There is a movement afoot in the Philippines to actually fuel a long abandoned Nuclear power plant. It was built but never fueled because nuclear power makes no economic sense. The fuel is too expensive, and creating the fuel is so lethal as to be largely unthinkable. But in this particular case…much like the nukes in California built on earthquake fault zones…the Philippines in general is sooooo close to the water table as to invite the China Syndrome. For those that relate that to a mildly entertaining and scary movie
The reality of the China Syndrome was suppressed at Three Mile Island where at least a 1,000 people died and 1,000s more were sickened in a 5 state region in New England:
It was never confronted at Chernobyl where 10s of 1,000s died and 100s of 1000s of people were sickened worldwide:
Where unbelievably 3 Nuclear Reactors still operate today…next to a Lake..
So why intheworld would you want to fuel a reactor built in 1976 on an island near the sea in a tropical jungle? Because it cost 2.6 billion $$$ to build (thanks Ferdinand Marco…where do you think his wife got those shoes) and which is still costing the people of the Philippines 155,000 $$$ a day. As the song says, Money Money Money:
But let’s start at the beginning, I was 22 in 1976 and working at Powerton, a Com Ed coal fired powerplant in Pekin, IL.
Bataan Nuclear Power Plant
From Wikipedia, the free encyclopedia
Bataan Nuclear Power Plant is a nuclear power plant, completed but never fueled, on Bataan Peninsula, 100 kilometers (60 miles) west of Manila in the Philippines. It is located on a 3.57 square kilometer government reservation at Napot Point in Morong, Bataan. It was the Philippines’ only attempt at building a nuclear power plant.
The Philippine nuclear program started in 1958 with the creation of the Philippine Atomic Energy Commission (PAEC) under Republic Act 2067.
Under a regime of martial law, Philippine President Ferdinand Marcos in July 1973 announced the decision to build a nuclear power plant. This was in response to the 1973 oil crisis, as the Middle East oil embargo had put a heavy strain on the Philippine economy, and Marcos believed nuclear power to be the solution to meeting the country’s energy demands and decreasing dependence on imported oil.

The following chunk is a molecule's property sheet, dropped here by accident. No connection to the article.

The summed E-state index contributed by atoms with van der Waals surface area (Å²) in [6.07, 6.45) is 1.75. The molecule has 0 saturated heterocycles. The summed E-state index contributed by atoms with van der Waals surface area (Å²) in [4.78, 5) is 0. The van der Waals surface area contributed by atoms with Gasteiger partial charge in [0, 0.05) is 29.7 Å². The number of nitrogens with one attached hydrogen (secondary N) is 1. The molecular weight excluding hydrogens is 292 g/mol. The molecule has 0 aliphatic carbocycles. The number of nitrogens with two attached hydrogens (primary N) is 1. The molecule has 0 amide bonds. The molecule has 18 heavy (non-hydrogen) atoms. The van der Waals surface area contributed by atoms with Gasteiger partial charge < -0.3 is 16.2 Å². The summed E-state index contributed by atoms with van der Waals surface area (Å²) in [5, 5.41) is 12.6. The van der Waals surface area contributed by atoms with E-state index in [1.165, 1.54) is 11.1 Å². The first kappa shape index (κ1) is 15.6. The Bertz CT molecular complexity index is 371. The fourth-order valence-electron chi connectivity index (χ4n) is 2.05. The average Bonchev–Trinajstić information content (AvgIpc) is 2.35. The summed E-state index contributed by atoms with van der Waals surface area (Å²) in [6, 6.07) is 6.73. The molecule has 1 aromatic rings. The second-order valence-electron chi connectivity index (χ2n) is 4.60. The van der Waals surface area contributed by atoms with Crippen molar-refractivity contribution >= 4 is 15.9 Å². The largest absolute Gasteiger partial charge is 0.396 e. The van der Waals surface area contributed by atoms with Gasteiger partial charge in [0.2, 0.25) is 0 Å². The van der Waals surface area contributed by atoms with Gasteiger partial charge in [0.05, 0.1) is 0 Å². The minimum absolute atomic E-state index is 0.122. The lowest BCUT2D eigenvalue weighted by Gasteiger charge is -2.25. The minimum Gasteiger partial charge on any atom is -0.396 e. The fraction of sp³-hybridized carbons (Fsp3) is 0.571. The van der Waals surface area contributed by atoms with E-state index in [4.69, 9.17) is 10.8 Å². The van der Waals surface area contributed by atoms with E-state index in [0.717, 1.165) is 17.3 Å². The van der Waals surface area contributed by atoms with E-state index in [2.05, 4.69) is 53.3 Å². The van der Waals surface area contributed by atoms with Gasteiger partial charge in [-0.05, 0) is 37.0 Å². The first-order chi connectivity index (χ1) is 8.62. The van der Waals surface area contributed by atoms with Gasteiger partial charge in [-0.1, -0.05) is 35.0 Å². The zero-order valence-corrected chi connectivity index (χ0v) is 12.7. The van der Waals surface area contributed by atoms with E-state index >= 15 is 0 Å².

Construction on the Bataan Nuclear Power Plant began in 1976. Following the 1979 Three Mile Island accident in the United States, construction on the BNPP was stopped, and a subsequent safety inquiry into the plant revealed over 4,000 defects. Among the issues raised was that it was built near major earthquake fault lines and close to the then dormant Pinatubo volcano.
Marcos was overthrown by the People Power Revolution in 1986. Days after the April 1986 Chernobyl disaster, the succeeding administration of President Corazon Aquino decided not to operate the plant. Among other considerations taken were the strong opposition from Bataan residents and Philippine citizens.
The government sued Westinghouse for overpricing and bribery but was ultimately rejected by a United States court.
Debt repayment on the plant became the country’s biggest single obligation, and while successive governments have looked at several proposals to convert the plant into an oil, coal, or gas-fired power station, but all have been deemed less economically attractive in the long term than the construction of new power stations.
Despite never having been commissioned, the plant has remained intact, including the nuclear reactor, and has continued to be maintained. The Philippine government completed paying off its obligations on the plant in April 2007, more than 30 years after construction began.
On January 29, 2008, Energy Secretary Angelo Reyes announced that International Atomic Energy Agency (IAEA) 8-man team led by Akira Omoto inspected the mothballed Bataan Nuclear power station on rehabilitation prospects. In preparing their report, the IAEA made two primary recommendations. First, the power plant’s status must be thoroughly evaluated by technical inspections and economic evaluations conducted by a committed group of nuclear power experts with experience in preservation management. Second, the IAEA mission advised the Philippines Government on the general requirements for starting its nuclear power programme, stressing that the proper infrastructure, safety standards, and knowledge be implemented. The IAEA’s role did not extend to assessing whether the power plant is usable or not, or how much the plant may cost to rehabilitate.
What a bad idea.